JI fugitive hunt : Manila offers bounty
Govt puts up $166,000 reward in bid to capture bomb expert after jailbreak; South-east Asian countries on high alert.
The Philippine government has offered a five-million-peso reward (S$166,000) for information leading to the capture of Fathur Rohman Al-Ghozi, as governments in South-east Asia launched a massive manhunt for the Jemaah Islamiah (JI) bomber.
The bounty was announced as a livid President Gloria Arroyo ordered the immediate filing of criminal charges against Al-Ghozi’s custodians over Monday’s jailbreak by the senior JI operative and two Abu Sayyaf members.
The three prisoners reportedly slipped out before dawn from their cell in Camp Crame, the national police headquarters.
Mrs Arroyo yesterday also ordered the creation of a single, maximum-security jail for high-profile prisoners. ‘Camp Crame is gaining notoriety for its very porous detention centres, and it is becoming hard to believe that these escapes of heinous criminals are the result of ordinary laxity,’ she said. ‘We must pin the culprits down and find a permanent solution to this problem.’
Earlier, six police officers were relieved of their posts, including Superintendent Jesus Verzosa, who heads the national police intelligence group that had custody of Al Ghozi.
Authorities here believe that it was an inside job. ‘Personally, I believe that money changed hands, in one way or the other, ‘ said national police chief Hermogenes Ebdane.
Al-Ghozi was arrested last year in Manila’s Quiapo district on information provided by Singapore police, and later sentencedto 17 years for illegal possession of explosives.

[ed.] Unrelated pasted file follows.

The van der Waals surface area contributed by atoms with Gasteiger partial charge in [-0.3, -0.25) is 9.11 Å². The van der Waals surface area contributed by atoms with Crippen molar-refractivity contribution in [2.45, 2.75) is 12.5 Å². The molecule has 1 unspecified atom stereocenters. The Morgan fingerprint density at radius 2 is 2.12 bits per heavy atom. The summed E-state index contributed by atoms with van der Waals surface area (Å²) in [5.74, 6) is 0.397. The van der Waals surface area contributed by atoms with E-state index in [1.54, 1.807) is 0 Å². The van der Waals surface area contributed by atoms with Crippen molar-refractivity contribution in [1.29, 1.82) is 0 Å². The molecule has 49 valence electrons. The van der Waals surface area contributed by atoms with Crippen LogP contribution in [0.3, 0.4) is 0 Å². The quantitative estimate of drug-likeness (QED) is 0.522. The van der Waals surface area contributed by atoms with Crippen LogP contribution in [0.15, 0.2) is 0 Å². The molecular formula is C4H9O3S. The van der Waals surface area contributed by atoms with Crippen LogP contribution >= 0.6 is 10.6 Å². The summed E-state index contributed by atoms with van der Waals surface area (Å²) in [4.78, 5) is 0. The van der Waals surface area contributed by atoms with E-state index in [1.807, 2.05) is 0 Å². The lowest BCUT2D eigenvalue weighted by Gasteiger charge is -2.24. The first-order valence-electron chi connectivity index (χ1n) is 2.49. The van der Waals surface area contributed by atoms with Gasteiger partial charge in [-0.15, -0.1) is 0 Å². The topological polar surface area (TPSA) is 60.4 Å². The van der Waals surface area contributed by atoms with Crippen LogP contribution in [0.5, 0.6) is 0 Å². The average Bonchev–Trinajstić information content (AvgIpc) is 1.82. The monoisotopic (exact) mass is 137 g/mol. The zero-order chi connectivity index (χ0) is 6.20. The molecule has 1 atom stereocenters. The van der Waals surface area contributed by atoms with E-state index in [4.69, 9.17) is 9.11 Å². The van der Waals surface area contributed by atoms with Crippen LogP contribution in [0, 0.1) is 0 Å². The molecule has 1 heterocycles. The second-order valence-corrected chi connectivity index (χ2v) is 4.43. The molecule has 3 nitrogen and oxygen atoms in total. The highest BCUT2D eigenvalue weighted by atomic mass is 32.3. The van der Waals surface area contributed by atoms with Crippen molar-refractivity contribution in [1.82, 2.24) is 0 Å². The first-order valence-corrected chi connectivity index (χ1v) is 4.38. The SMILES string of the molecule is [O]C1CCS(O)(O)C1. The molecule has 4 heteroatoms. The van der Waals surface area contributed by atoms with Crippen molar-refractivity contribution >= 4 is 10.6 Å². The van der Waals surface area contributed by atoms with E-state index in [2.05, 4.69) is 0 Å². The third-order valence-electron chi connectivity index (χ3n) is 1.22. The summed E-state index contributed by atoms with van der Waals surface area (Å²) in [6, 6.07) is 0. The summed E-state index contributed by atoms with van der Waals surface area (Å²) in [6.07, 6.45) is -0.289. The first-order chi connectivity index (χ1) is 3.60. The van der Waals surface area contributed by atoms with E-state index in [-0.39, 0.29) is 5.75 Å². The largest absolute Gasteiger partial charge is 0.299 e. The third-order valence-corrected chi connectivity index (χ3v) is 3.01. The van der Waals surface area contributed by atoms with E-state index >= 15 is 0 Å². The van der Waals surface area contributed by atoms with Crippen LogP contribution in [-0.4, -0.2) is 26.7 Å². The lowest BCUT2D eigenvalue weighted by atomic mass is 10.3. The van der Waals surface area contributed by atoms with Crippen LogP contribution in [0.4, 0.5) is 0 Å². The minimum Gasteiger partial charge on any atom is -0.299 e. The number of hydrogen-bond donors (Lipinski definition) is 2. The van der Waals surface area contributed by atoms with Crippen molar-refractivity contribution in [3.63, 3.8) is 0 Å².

He was to face trial later this month for a series of bombings in Manila in 2000 that killed 22 people.
Australia and the United States Embassy here warned of fresh terror attacks with Al-Ghozi joining other key JI members at large.
‘Obviously, the escape of three terrorists yesterday here in Manila is a serious setback,’ said visiting Australian Prime Minister John Howard.
Despite the arrests following last October’s Bali blasts, he noted that the JI still posed a threat with its extensive network and the failure to nab significant members like operations chief Riduan Isamuddin, better known as Hambali.
‘The JI and other groups are still likely to have the capacity to mount further terrorist attacks,’ he warned.
A military spokesman said yesterday that troops in the southern Philippines had been ordered to intercept Al-Ghozi if he tried to make contact with Filipino-Muslim separatists.
Flights bound for Singapore, Malaysia and Indonesia were also being monitored over fears that Al-Ghozi might not just be trying to cross borders but could also attempt a hijacking.
Malaysia has put its maritime patrol on full alert to check all boats and passengers entering the country.
But observers in Jakarta said that with its porous borders and sprawling size, Indonesia would probably be Al-Ghozi’s ‘first choice’. There were also JI cells that could offer him safe haven and the backup for a terrorist strike.
While a Philippine military spokesman said yesterday that Al-Ghozi could already have slipped out of the country, a senior Indonesian intelligence official thought otherwise.
‘The most likely scenario is that he could already have got sanctuary in the Abu Sayyaf camp and is using it as a transit base before trying to enter Indonesia or any other country,’ he said.